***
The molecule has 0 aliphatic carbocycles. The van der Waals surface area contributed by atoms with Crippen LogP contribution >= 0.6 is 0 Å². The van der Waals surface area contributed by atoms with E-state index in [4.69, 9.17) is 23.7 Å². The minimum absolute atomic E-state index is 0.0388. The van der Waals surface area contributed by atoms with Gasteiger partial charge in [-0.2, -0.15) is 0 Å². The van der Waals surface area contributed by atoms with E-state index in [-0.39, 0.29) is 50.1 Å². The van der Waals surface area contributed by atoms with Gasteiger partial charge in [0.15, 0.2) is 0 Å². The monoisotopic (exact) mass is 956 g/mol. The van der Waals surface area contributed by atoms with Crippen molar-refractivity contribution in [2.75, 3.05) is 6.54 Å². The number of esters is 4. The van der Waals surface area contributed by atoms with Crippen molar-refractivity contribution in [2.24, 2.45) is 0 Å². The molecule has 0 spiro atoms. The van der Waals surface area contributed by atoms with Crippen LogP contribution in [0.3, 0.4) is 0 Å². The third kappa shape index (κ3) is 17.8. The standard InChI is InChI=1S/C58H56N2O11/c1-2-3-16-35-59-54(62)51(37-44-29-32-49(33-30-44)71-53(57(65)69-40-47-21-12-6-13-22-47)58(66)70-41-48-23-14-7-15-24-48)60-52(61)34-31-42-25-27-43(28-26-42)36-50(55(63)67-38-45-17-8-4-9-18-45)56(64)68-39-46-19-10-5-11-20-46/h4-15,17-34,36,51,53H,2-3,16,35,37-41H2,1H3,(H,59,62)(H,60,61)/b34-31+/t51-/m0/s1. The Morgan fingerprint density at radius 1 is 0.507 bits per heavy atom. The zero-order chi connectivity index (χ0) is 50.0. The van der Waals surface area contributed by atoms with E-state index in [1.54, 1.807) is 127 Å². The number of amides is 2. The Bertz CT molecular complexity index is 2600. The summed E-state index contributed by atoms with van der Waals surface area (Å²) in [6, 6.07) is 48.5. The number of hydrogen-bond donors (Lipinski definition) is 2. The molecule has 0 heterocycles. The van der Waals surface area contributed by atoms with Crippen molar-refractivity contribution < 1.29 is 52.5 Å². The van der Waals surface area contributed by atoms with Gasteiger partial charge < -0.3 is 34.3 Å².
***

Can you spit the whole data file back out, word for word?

The molecule has 0 aliphatic carbocycles. The van der Waals surface area contributed by atoms with Crippen LogP contribution >= 0.6 is 0 Å². The van der Waals surface area contributed by atoms with E-state index in [4.69, 9.17) is 23.7 Å². The minimum absolute atomic E-state index is 0.0388. The van der Waals surface area contributed by atoms with Gasteiger partial charge in [-0.2, -0.15) is 0 Å². The van der Waals surface area contributed by atoms with E-state index in [-0.39, 0.29) is 50.1 Å². The van der Waals surface area contributed by atoms with Gasteiger partial charge in [0.15, 0.2) is 0 Å². The monoisotopic (exact) mass is 956 g/mol. The van der Waals surface area contributed by atoms with Crippen molar-refractivity contribution in [2.75, 3.05) is 6.54 Å². The number of esters is 4. The van der Waals surface area contributed by atoms with Crippen molar-refractivity contribution in [2.24, 2.45) is 0 Å². The molecule has 0 spiro atoms. The van der Waals surface area contributed by atoms with Crippen LogP contribution in [0.3, 0.4) is 0 Å². The third kappa shape index (κ3) is 17.8. The standard InChI is InChI=1S/C58H56N2O11/c1-2-3-16-35-59-54(62)51(37-44-29-32-49(33-30-44)71-53(57(65)69-40-47-21-12-6-13-22-47)58(66)70-41-48-23-14-7-15-24-48)60-52(61)34-31-42-25-27-43(28-26-42)36-50(55(63)67-38-45-17-8-4-9-18-45)56(64)68-39-46-19-10-5-11-20-46/h4-15,17-34,36,51,53H,2-3,16,35,37-41H2,1H3,(H,59,62)(H,60,61)/b34-31+/t51-/m0/s1. The Morgan fingerprint density at radius 1 is 0.507 bits per heavy atom. The zero-order chi connectivity index (χ0) is 50.0. The van der Waals surface area contributed by atoms with E-state index in [1.54, 1.807) is 127 Å². The number of amides is 2. The Bertz CT molecular complexity index is 2600. The summed E-state index contributed by atoms with van der Waals surface area (Å²) in [6, 6.07) is 48.5. The number of hydrogen-bond donors (Lipinski definition) is 2. The molecule has 0 heterocycles. The van der Waals surface area contributed by atoms with Crippen molar-refractivity contribution < 1.29 is 52.5 Å². The van der Waals surface area contributed by atoms with Gasteiger partial charge < -0.3 is 34.3 Å².